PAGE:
I was asked recently about which publishing route I took and why. So here’s a potted history of how I became an independently published writer – or ‘indie author’, as we’re increasingly known.
I’m an indie author, published entirely now on Amazon. I gave up my job to concentrate on writing a few years back. It was what I’ve always wanted to do, and besides publishing quite a bit of poetry, I knew I wanted to write novels. I submitted my first book, the young teen novel The City of Light, to agents and publishers. An agent reader’s report said it was a potential Harry Potter (can you imagine how I felt!?). A friend of a friend in the Children’s Rights department of Random House loved it and championed it through editorial teams – only for it to fail at the sales team, who in the post-Harry Potter world had moved on from contemporary fantasy to gritty realism.
To be honest, I gave up for a couple of years until my sister-in-law suggested I go indie. I’ve never looked back. I’m no more of a control freak than the next person, but sending off to agents and publishers was about as dispiriting as it gets. There were lots of long waits and half-promises. Being in control of what and when I write and how and when I publish is great. The downside of course is lower sales – we’d all love distribution in bookshops throughout the world. But of all my colleagues who write and have been traditionally published, none have ended up with rosy sales figures. And most have had a pretty miserable time with their publisher’s demands and processes.
As far as tips are concerned, I did put a lot of time into publishing on multiple platforms – but always for a measly return. When I went exclusive on Amazon and signed up for Kindle Unlimited my sales rocketed. Sad, but true.
Let me know if you’ve had experience of the publishing world. And if you’re a reader, does whether a book is published independently or through traditional publishers affect your choice?
I first connected with Hoang Chi Truong, the author of Tigerfish, on social media. We quickly built up a rapport. I read Tigerfish and thought it was a beautifully told, often harrowing, memoir of Chi’s escape with her family from the Vietnam war to America. You can read my full review here. Chi interviewed me in the summer on her website and now I’m very pleased to return the favour. In this interview Chi tells me about her life as a refugee and how she came to write and independently publish Tigerfish. She speaks about her mission to promote her timely message of compassion for refugees.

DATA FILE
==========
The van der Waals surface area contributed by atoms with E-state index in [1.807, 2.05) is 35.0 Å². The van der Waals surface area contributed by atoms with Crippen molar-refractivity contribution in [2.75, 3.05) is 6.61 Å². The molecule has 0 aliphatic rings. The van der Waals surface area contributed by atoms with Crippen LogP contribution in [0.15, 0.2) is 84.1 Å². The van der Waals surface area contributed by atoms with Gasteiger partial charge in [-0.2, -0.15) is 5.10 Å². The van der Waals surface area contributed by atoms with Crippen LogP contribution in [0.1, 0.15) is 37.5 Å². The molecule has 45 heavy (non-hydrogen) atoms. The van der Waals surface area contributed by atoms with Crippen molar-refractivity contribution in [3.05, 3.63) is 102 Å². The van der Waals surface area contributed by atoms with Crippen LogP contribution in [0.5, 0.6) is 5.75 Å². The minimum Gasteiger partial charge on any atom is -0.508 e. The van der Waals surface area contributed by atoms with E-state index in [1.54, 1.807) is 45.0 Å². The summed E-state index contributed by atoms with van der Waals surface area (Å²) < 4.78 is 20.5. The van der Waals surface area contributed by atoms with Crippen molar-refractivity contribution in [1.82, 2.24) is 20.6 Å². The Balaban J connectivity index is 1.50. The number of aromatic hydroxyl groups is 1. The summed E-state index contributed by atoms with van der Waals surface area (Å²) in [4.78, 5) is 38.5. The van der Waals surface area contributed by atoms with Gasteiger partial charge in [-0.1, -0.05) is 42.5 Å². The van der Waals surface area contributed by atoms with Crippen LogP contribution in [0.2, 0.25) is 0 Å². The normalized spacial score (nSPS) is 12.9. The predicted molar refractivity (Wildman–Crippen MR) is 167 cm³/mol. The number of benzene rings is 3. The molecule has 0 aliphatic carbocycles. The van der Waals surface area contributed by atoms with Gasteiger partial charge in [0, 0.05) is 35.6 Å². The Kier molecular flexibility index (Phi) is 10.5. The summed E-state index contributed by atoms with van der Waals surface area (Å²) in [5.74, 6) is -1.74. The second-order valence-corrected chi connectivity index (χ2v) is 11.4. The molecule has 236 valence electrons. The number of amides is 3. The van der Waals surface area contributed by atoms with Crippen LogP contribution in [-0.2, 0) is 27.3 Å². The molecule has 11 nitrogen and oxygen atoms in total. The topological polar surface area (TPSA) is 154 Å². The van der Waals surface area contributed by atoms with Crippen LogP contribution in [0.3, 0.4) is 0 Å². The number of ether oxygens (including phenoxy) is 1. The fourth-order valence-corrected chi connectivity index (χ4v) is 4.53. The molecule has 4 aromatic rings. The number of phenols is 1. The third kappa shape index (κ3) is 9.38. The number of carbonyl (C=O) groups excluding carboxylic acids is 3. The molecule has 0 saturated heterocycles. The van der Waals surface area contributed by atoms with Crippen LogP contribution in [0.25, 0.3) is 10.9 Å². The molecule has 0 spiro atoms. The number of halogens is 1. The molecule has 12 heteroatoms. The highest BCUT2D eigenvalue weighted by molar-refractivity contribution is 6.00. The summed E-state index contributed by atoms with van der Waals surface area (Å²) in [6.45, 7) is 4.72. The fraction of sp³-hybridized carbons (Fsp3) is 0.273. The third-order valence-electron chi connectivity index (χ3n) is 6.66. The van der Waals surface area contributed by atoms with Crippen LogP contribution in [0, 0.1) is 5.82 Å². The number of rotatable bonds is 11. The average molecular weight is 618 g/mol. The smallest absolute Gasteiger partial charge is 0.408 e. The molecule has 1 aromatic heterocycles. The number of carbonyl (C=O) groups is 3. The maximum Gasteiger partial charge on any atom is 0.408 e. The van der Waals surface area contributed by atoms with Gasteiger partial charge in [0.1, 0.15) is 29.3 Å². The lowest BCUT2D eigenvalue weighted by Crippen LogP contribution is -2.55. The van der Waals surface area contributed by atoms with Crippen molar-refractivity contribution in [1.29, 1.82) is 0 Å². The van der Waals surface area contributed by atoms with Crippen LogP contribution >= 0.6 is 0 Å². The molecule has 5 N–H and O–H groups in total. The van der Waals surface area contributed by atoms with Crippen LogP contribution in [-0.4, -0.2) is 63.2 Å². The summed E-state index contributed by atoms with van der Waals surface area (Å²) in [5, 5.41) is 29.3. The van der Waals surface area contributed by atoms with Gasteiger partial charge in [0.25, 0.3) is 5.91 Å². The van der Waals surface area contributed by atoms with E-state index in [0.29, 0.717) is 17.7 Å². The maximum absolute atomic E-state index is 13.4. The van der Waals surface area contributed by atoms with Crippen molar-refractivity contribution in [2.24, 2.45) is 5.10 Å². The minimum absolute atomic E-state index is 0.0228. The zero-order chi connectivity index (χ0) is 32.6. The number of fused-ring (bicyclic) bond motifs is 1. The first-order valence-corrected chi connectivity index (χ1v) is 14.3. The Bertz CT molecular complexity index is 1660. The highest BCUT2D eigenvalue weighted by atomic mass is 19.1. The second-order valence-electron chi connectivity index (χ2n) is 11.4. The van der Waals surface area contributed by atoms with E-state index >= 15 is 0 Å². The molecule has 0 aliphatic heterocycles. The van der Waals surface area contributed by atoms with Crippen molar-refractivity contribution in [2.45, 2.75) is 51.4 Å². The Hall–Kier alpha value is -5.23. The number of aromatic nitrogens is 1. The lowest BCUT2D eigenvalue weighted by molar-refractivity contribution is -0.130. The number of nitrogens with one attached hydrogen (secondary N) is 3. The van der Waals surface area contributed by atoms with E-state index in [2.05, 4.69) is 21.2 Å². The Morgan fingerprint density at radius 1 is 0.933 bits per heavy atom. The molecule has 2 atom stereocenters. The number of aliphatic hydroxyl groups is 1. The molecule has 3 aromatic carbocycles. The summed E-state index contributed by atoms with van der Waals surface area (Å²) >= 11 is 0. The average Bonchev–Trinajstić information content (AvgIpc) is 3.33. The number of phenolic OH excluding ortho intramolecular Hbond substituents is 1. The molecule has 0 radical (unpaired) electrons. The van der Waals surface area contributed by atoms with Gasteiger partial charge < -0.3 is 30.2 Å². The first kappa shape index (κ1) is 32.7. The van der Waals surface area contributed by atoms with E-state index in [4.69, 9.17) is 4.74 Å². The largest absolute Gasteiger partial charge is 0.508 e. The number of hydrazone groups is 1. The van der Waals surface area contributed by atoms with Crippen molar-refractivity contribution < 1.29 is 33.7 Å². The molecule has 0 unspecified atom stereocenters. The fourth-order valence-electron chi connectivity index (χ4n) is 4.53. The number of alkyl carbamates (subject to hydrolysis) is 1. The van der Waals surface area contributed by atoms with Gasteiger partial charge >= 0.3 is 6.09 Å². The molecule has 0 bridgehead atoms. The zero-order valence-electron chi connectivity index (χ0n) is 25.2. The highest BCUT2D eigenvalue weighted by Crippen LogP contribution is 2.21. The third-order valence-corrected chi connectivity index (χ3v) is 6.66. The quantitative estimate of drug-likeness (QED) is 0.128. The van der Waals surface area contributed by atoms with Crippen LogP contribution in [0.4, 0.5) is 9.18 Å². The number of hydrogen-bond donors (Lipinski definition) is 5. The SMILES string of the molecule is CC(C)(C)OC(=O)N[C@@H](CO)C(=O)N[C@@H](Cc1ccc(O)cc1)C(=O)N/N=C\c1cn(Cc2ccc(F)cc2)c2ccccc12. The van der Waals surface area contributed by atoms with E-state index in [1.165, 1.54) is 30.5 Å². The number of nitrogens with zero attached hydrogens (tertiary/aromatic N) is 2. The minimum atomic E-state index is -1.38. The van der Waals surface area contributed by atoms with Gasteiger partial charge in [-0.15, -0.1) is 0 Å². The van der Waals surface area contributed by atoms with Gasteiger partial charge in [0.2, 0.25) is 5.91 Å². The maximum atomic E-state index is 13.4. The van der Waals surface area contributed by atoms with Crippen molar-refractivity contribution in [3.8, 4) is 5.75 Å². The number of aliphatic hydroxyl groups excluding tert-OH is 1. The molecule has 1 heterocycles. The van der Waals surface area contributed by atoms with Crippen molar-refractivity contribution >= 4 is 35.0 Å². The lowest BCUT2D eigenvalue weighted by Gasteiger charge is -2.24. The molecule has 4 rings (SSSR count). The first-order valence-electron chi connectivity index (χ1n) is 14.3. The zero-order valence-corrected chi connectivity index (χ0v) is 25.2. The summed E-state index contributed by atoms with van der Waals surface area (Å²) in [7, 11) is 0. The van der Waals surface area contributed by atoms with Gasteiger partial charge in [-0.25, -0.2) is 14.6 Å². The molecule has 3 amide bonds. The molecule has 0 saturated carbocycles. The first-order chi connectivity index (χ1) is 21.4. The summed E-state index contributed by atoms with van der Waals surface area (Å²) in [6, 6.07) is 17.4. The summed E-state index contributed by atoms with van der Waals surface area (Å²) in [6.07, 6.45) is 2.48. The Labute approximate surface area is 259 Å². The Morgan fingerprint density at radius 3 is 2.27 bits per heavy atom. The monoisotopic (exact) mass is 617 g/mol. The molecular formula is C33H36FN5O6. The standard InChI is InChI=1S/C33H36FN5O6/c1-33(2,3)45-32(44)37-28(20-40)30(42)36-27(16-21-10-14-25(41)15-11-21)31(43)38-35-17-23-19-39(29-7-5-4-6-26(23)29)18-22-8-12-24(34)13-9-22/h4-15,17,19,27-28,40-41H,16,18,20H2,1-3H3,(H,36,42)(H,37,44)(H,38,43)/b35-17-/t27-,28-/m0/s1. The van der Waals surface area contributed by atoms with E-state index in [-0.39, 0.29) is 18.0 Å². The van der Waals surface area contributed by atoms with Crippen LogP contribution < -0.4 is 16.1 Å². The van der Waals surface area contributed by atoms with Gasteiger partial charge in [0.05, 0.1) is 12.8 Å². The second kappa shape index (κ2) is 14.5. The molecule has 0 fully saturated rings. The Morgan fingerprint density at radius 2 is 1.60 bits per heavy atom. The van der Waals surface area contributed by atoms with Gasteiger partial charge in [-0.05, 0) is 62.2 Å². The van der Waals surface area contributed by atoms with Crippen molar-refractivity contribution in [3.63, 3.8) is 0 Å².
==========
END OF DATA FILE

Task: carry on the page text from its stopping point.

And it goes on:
Hi Chi, first can you tell us about why you decided to write your memoir Tigerfish?
Hello Steve, thanks for giving me the opportunity to share my author journey as a Vietnamese refugee in America on your blog. I’ll retrace my steps to publishing Tigerfish for your readers and perhaps afterwards they might consider sharing their own stories of struggle so others won’t feel they’re alone.
I wrote Tigerfish for my children in 1992, with the sole purpose of preserving our family history. I never intended it for public consumption. However, the Syrian refugee crisis in 2011 changed my mind. I published Tigerfish in 2017 as I felt I had a moral obligation to speak up for the Syrians from the perspective of a former refugee.
I felt that, as I’d received my US legal status as a teenager to achieve my American Dream, I now had to use my voice to raise awareness of what it means to be a refugee. I wanted to appeal to readers to have compassion for the plight of refugees, like others did for my family. With this new mission, I dusted off my manuscript and decided to self-publish TigerFish.
Recently, I received a request for an electronic file of TigerFish on behalf of a student with a print-disability at Santiago Canyon Community College, California. My book is going to be converted to an accessible, unencrypted format for his History class! I reread this request several times to make sure I wasn’t dreaming. Two years ago I would never have imagined this as a remote possibility for a first-time, independent author like myself.